Fianna Fáil Spokesperson on Transport Timmy Dooley has said a reduction in the number of road deaths since 2007 of 56% is an incredible achievement and would not have been possible without strong leadership and changes in driver behaviour.

As the provisional road casualty figures for 2012 were published today Deputy Dooley said, “I want to thank Noel Brett for his continued work as head of the Road Safety Authority, it’s Chairman Gay Byrne, the Garda Traffic Bureau and all those working on a daily basis to ensure casualties on our roads are kept as low as possible.  It think it is incredible that the targets set out by the last government in the Road Safety Strategy 2007-2012 were achieved three years ahead of schedule and consistently the number of deaths on our roads is down every year.

 

“This is an area of public policy that failed for so many years and left hundreds of families grieving for loved ones lost on the roads every year.  I am glad that we have seen stronger legislation and tougher penalties for those who break the law but more importantly these successes would not have been possible if drivers themselves had not changed their behaviour on the roads.  We have proved year in and year out that reducing speed and tackling drink driving saves people’s lives and drivers have responded to that.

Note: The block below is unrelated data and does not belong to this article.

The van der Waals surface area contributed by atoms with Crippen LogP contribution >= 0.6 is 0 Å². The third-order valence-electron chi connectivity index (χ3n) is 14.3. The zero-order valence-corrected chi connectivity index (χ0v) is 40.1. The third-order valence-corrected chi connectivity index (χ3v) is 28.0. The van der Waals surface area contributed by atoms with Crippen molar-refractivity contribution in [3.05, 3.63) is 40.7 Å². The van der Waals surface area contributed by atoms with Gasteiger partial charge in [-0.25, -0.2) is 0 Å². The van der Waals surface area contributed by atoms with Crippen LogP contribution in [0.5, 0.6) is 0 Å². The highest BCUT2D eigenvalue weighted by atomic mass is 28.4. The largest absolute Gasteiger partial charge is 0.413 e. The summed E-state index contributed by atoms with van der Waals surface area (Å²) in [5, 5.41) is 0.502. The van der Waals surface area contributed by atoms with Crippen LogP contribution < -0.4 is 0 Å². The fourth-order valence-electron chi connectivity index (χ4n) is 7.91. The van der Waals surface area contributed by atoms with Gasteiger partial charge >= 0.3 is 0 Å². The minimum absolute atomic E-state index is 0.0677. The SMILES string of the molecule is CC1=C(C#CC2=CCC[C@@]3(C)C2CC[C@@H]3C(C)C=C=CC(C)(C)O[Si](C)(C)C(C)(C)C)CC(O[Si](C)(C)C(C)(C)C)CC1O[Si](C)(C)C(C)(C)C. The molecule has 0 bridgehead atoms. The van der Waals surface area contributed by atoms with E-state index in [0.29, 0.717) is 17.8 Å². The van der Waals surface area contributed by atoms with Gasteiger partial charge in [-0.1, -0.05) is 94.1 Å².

“It is deeply tragic that 161 people lost their lives on the roads in 2012 and many more were injured in crashes.  I think this should remain to the fore of our minds as we begin a new Road Safety Strategy this year and work to reduce road deaths and injuries further.  I look forward to debating and discussing this strategy in the Dáil and at the Transport Committee with Noel Brett and Gay Byrne. 

 

Deputy Dooley concluded, “As Mr. Byrne pointed out today there is more progress we can make, more lives we can save and injuries we can prevent, as has been achieved in countries likes Sweden and the Netherlands. That will likely require more action from government in the years ahead and we will support any measures to help but most importantly if road users continue to support changes needed in their daily behaviour, more and more lives will be saved in the years ahead.”